A Northman's Reveries


October 6, 2013

By the time I came to Lower Columbia CAP in 1999 as the new Community Services Director, I had been engaged in the AIDS epidemic for over 12 years. By then, I had lost more than 30 friends, colleagues and clients to AIDS. I needed a change.

Friends expressed their concern for me, joking that I was moving 40 miles and 50 years north of Portland, into the American “heartland” of small towns and small minds.

But I had already accepted that I would be alone.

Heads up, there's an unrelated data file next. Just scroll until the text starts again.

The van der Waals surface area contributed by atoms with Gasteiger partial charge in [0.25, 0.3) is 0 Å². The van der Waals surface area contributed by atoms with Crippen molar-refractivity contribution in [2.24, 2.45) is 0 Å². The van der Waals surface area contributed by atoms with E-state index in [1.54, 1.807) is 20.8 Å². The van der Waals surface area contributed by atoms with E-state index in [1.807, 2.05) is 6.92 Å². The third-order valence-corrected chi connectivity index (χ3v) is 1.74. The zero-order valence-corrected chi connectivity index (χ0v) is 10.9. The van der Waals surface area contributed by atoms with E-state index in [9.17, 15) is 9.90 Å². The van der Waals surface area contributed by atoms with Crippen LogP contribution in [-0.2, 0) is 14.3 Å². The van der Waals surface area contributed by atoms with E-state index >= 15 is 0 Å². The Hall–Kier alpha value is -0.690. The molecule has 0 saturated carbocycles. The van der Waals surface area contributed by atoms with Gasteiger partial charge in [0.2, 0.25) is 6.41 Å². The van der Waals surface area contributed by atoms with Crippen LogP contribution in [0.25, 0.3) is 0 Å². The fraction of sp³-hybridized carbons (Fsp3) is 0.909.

It didn’t come up until my second week, when I was meeting each of my 80+ staff individually. She came into my office, an older woman looking rather stern, I thought. We had only just started, when she said abruptly, “I heard you worked with the AIDS people.”

The AIDS people. It was the way she said it, like the Sand people, or the Pod people.

“Yes. Yes, I have,” I said. “For a number of years.”

I braced myself to get an earful of what she thought of “those people.”

Her gaze dropped and her voice fell to a whisper. “My son has AIDS.”

I got up and closed the door, came back and sat down. “Would you like to talk about it?”

And as she told me about the family secret and the family shame and the family silence, and of her own terrible isolation, I realized that I had come into the Heartland.